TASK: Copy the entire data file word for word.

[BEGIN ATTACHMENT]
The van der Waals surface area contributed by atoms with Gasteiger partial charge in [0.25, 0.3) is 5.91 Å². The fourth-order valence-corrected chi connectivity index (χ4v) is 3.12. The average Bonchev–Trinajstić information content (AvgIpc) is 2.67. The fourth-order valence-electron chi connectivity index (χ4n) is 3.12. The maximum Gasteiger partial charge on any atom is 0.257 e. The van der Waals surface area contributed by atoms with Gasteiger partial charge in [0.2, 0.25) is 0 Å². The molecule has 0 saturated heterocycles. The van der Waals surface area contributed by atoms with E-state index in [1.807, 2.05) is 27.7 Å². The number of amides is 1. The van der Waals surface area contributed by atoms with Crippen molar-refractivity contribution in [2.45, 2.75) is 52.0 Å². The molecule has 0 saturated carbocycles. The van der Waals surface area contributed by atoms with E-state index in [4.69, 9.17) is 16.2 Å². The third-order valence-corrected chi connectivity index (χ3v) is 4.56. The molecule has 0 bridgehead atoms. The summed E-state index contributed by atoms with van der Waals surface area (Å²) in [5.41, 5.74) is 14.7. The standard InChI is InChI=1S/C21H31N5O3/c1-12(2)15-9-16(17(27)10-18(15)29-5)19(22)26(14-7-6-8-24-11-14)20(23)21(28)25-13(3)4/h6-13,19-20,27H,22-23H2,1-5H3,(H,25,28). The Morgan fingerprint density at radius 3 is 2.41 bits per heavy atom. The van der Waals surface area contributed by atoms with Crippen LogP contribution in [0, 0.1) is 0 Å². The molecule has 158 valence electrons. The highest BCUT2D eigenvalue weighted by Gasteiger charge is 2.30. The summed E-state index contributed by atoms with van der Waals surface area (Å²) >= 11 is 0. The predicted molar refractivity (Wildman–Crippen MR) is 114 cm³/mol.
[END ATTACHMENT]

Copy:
The van der Waals surface area contributed by atoms with Gasteiger partial charge in [0.25, 0.3) is 5.91 Å². The fourth-order valence-corrected chi connectivity index (χ4v) is 3.12. The average Bonchev–Trinajstić information content (AvgIpc) is 2.67. The fourth-order valence-electron chi connectivity index (χ4n) is 3.12. The maximum Gasteiger partial charge on any atom is 0.257 e. The van der Waals surface area contributed by atoms with Gasteiger partial charge in [0.2, 0.25) is 0 Å². The molecule has 0 saturated heterocycles. The van der Waals surface area contributed by atoms with E-state index in [1.807, 2.05) is 27.7 Å². The number of amides is 1. The van der Waals surface area contributed by atoms with Crippen molar-refractivity contribution in [2.45, 2.75) is 52.0 Å². The molecule has 0 saturated carbocycles. The van der Waals surface area contributed by atoms with E-state index in [4.69, 9.17) is 16.2 Å². The third-order valence-corrected chi connectivity index (χ3v) is 4.56. The molecule has 0 bridgehead atoms. The summed E-state index contributed by atoms with van der Waals surface area (Å²) in [5.41, 5.74) is 14.7. The standard InChI is InChI=1S/C21H31N5O3/c1-12(2)15-9-16(17(27)10-18(15)29-5)19(22)26(14-7-6-8-24-11-14)20(23)21(28)25-13(3)4/h6-13,19-20,27H,22-23H2,1-5H3,(H,25,28). The Morgan fingerprint density at radius 3 is 2.41 bits per heavy atom. The van der Waals surface area contributed by atoms with Crippen LogP contribution in [0, 0.1) is 0 Å². The molecule has 158 valence electrons. The highest BCUT2D eigenvalue weighted by Gasteiger charge is 2.30. The summed E-state index contributed by atoms with van der Waals surface area (Å²) >= 11 is 0. The predicted molar refractivity (Wildman–Crippen MR) is 114 cm³/mol.